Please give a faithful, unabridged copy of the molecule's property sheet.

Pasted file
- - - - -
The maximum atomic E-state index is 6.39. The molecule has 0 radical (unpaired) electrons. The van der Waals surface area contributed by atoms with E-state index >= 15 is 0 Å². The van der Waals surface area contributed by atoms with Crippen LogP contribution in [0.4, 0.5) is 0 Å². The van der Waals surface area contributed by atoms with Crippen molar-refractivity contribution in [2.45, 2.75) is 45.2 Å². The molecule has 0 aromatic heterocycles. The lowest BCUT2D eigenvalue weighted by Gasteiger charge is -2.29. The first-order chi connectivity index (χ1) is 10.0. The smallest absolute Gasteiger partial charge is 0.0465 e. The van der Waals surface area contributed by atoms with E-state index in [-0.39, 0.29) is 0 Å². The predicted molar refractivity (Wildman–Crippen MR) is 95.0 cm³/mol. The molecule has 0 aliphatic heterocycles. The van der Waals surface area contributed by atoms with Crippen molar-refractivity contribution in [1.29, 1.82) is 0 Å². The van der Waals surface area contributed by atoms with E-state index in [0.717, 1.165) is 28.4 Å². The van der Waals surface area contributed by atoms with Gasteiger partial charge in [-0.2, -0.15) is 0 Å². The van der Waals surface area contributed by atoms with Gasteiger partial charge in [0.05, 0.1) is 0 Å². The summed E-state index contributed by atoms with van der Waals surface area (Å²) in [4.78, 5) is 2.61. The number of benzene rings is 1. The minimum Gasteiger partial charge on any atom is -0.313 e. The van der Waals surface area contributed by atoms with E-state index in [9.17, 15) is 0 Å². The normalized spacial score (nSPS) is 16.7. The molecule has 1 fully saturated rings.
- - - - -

The maximum atomic E-state index is 6.39. The molecule has 0 radical (unpaired) electrons. The van der Waals surface area contributed by atoms with E-state index >= 15 is 0 Å². The van der Waals surface area contributed by atoms with Crippen LogP contribution in [0.4, 0.5) is 0 Å². The van der Waals surface area contributed by atoms with Crippen molar-refractivity contribution in [2.45, 2.75) is 45.2 Å². The molecule has 0 aromatic heterocycles. The lowest BCUT2D eigenvalue weighted by Gasteiger charge is -2.29. The first-order chi connectivity index (χ1) is 10.0. The smallest absolute Gasteiger partial charge is 0.0465 e. The van der Waals surface area contributed by atoms with E-state index in [-0.39, 0.29) is 0 Å². The predicted molar refractivity (Wildman–Crippen MR) is 95.0 cm³/mol. The molecule has 0 aliphatic heterocycles. The van der Waals surface area contributed by atoms with Crippen molar-refractivity contribution in [1.29, 1.82) is 0 Å². The van der Waals surface area contributed by atoms with E-state index in [0.717, 1.165) is 28.4 Å². The van der Waals surface area contributed by atoms with Gasteiger partial charge in [-0.2, -0.15) is 0 Å². The van der Waals surface area contributed by atoms with Gasteiger partial charge in [0.05, 0.1) is 0 Å². The summed E-state index contributed by atoms with van der Waals surface area (Å²) in [4.78, 5) is 2.61. The number of benzene rings is 1. The minimum Gasteiger partial charge on any atom is -0.313 e. The van der Waals surface area contributed by atoms with E-state index in [9.17, 15) is 0 Å². The normalized spacial score (nSPS) is 16.7. The molecule has 1 fully saturated rings.